Ngāti Koata, Ngāti Rarua, Ngāti Tama ki Te Tau Ihu and Te Ātiawa o Te Waka-a-Māui
For these iwi, the name Mahitahi, is thought to relate to tūpuna working as ‘one’ with the pakohe to produce tools - maitai means ‘hard’, or ‘excellent’, like the pakohe of the area.
The rich ecosystems of the river and the Maitai Valley provided habitats for many different bird, plant and fish species. All of the iwi made extensive use of these food sources and of the flax and wood, from the valley’s Podocarp forest, for weaving and canoe building. Archaeological finds, in the vicinity of the Maitai Valley, contain a range of stone tools and evidence of their manufacture - fishing gear, drill points, adzes, chisels, hammer stones and ornaments.
Ngāti Toa Rangatira
Ngāti Toa recall that in the 1830s, some of Te Rauparaha’s children were burned on the banks of the river while en-route to Te Tai Tapu (Westhaven); because of this, the land was declared tapu and subsequently uninhabited by Māori at the time of European settlement. Not all sections of the Maitai River were affected by the rahui imposed by Te Rauparaha, and the river was an important source of mahinga kai. Ngāti Toa, like the other iwi, had settlements in the surrounding region at Whakatū, Wakapuaka and Waimea, which utilised the eel resource of the river. As for all iwi, the Maitai River was historically a source of pakohe/ argillite, a highly valuable and useful rock used for toki (adzes) and working tools.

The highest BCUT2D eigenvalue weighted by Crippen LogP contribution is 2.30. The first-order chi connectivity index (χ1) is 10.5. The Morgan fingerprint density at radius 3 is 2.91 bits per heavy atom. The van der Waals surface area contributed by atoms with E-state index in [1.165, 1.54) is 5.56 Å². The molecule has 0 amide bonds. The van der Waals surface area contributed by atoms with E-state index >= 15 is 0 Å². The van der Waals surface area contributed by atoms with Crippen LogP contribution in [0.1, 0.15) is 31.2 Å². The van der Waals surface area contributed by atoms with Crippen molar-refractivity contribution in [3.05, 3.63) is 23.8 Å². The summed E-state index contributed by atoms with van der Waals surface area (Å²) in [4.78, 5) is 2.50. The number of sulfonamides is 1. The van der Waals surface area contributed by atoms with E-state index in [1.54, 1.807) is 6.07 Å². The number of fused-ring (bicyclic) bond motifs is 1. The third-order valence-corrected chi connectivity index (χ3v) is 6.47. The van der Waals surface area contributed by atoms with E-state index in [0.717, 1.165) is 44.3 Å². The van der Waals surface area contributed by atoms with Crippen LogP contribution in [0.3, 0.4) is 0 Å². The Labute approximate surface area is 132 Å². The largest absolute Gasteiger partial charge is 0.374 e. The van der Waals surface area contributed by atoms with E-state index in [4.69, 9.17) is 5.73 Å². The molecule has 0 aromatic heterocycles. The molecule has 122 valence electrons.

Sources used in this story
- Peart, J.D. (1937) Old Tasman Bay, a story of the early Maori of the Nelson district, and its association with Europeans prior to 1842, supplemented with a list of native place names. Nelson, N.Z., R. Lucas & Son
- Te Tau Ihu Statutory Acknowledgements 2014, Nelson City Council, Tasman District Council, Marlborough District Council:
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Further sources - The Mahitahi or Maitai River
- Jackson, M.A. (2014) Settlement Patterns and Indigenous Agency in Te Tau Ihu, 1770-1860. PhD dissertation, Department of Anthropology and Archaeology: University of Otago
- Mitchell, H & J: (2004) Te Tau Ihu o Te Waka: A History of Maori of Nelson and Marlborough Vol I, The people and the Land. Wellington: Huia Publishers and Nelson: Wakatu Incorporation
- Venner, G. (2001) The Maitai Valley a history of the valley and its people, Nelson, N.Z.: The author
- Maitai Stories. Nelson Virtual Heritage Festival 2020 (How the Maitai River influenced Maurice Gee's writing). YouTube, Retrieved July 2020:
- Maitai Valley memories on Story Map:
- Mahitahi - the story of the River. One of a series of short films created for Te wiki o te reo 2019:
- Project Maitai. Story Map. Retrieved from Nelson City Council:
- Project Maitai. Retrieved from Nelson City Council, August 2021: